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Mosquito-Borne Diseases

A principal duty of the Mosquito Abatement Coordination (MAC) Office is to conduct surveillance of mosquito-borne diseases as an early warning system. Adult mosquitoes are trapped statewide weekly from June through September. Samples are then tested at the RI Health Department Laboratory for the presence of Eastern Equine Encephalitis (EEE) and West Nile Virus (WNV). Appropriate responses are based on those results.

EEE and WNV are the two human diseases transmitted by mosquitoes in RI. Both are maintained in bird populations in nature. Mosquito species that bite both birds and mammals acquire these diseases from birds and can then transmit them to humans. EEE has a very high human mortality, but fortunately is very rare. WNV has a very low human mortality, but has become prevalent in both rural and urban environments since its establishment in RI in 2000.

The MAC Office assists communities with efforts to reduce the human risk of WNV. Since 2000 (the year WNV arrived in RI) the state has been providing product to communities to be distributed into underground storm-water catchment basins. This effort reduces mosquito production from that habitat – one that is well known to produce mosquitoes that are important in transmitting WNV.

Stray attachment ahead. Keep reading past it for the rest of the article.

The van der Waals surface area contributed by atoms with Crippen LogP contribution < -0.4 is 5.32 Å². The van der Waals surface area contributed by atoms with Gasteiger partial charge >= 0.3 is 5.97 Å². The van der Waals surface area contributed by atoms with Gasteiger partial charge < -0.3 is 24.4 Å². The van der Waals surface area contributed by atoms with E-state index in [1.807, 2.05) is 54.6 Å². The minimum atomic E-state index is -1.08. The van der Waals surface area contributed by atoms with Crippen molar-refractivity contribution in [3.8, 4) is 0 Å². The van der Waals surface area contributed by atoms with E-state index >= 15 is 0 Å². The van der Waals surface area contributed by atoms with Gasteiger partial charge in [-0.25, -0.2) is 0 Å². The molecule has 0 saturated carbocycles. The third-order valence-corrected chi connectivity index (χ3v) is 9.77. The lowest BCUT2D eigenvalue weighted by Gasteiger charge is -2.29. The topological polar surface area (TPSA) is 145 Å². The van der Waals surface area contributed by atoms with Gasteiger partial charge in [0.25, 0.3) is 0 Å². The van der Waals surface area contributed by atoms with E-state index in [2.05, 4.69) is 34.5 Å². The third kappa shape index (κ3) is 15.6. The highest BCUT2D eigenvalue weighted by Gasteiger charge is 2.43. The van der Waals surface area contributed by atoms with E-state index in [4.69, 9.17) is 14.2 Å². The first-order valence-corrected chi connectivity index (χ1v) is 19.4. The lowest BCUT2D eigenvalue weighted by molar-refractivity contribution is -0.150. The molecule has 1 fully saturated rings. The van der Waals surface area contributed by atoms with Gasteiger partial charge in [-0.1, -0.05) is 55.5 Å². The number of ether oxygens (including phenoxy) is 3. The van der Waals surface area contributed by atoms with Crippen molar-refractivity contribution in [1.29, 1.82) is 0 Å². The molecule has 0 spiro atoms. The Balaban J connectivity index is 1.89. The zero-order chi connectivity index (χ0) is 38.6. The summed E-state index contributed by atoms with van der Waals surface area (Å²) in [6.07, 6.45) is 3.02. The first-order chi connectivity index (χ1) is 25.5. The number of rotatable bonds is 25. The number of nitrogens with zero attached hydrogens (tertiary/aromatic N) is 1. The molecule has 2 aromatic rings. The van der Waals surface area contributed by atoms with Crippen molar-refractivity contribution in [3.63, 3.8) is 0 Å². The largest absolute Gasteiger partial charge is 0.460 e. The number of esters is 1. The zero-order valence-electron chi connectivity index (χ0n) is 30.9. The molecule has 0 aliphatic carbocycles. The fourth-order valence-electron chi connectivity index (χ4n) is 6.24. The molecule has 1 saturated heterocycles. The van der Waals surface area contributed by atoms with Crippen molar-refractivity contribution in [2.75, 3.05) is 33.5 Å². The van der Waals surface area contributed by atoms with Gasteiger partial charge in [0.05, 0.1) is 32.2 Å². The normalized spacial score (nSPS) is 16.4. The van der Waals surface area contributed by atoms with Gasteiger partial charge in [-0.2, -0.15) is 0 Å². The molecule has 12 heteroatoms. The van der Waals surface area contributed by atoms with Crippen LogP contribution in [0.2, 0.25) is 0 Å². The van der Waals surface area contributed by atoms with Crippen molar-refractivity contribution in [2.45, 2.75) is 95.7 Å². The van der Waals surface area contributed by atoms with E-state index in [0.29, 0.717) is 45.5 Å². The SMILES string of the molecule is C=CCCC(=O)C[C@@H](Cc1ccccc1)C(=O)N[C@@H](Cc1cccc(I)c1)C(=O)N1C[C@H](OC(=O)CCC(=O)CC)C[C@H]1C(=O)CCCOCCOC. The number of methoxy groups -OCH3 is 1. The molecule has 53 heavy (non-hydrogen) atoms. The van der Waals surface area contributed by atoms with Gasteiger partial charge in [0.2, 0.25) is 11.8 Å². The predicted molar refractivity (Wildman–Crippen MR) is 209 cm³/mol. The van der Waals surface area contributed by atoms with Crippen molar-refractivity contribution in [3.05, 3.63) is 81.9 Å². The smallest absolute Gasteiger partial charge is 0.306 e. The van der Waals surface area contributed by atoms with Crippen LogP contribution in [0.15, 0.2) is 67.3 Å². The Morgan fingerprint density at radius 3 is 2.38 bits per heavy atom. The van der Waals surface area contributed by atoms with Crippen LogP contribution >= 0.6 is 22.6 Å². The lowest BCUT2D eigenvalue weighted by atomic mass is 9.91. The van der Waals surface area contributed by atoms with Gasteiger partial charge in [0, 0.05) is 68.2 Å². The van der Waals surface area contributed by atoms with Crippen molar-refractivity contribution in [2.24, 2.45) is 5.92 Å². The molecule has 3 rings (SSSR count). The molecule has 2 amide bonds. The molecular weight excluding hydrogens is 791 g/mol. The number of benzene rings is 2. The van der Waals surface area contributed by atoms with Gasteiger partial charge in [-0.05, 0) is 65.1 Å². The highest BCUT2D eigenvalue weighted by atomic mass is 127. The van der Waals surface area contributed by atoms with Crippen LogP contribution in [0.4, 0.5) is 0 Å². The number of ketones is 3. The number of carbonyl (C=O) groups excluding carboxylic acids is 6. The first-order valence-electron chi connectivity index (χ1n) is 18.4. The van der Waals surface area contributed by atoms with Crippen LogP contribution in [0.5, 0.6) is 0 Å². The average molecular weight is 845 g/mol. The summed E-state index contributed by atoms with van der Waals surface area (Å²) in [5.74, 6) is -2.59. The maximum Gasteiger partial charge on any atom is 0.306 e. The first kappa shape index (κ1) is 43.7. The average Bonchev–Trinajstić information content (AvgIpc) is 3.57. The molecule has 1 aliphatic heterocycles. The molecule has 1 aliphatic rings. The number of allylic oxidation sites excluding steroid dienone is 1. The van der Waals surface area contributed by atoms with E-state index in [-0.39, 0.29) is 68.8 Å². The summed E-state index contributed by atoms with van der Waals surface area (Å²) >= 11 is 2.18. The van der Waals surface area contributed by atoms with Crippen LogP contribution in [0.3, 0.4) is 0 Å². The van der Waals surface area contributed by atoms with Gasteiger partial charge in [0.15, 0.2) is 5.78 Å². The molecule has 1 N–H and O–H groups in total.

Of course, the most effective way to reduce the risk of acquiring EEE and WNV is to reduce exposure to mosquito bites. Mosquito biting is more prevalent at dawn and dusk, in the shade and at temperatures above 55 degrees. Wearing protective clothing and using repellents containing DEET are effective ways for reducing risk. Finally, it is important to maintain screens and prevent stagnant water from collecting in artificial containers around the home.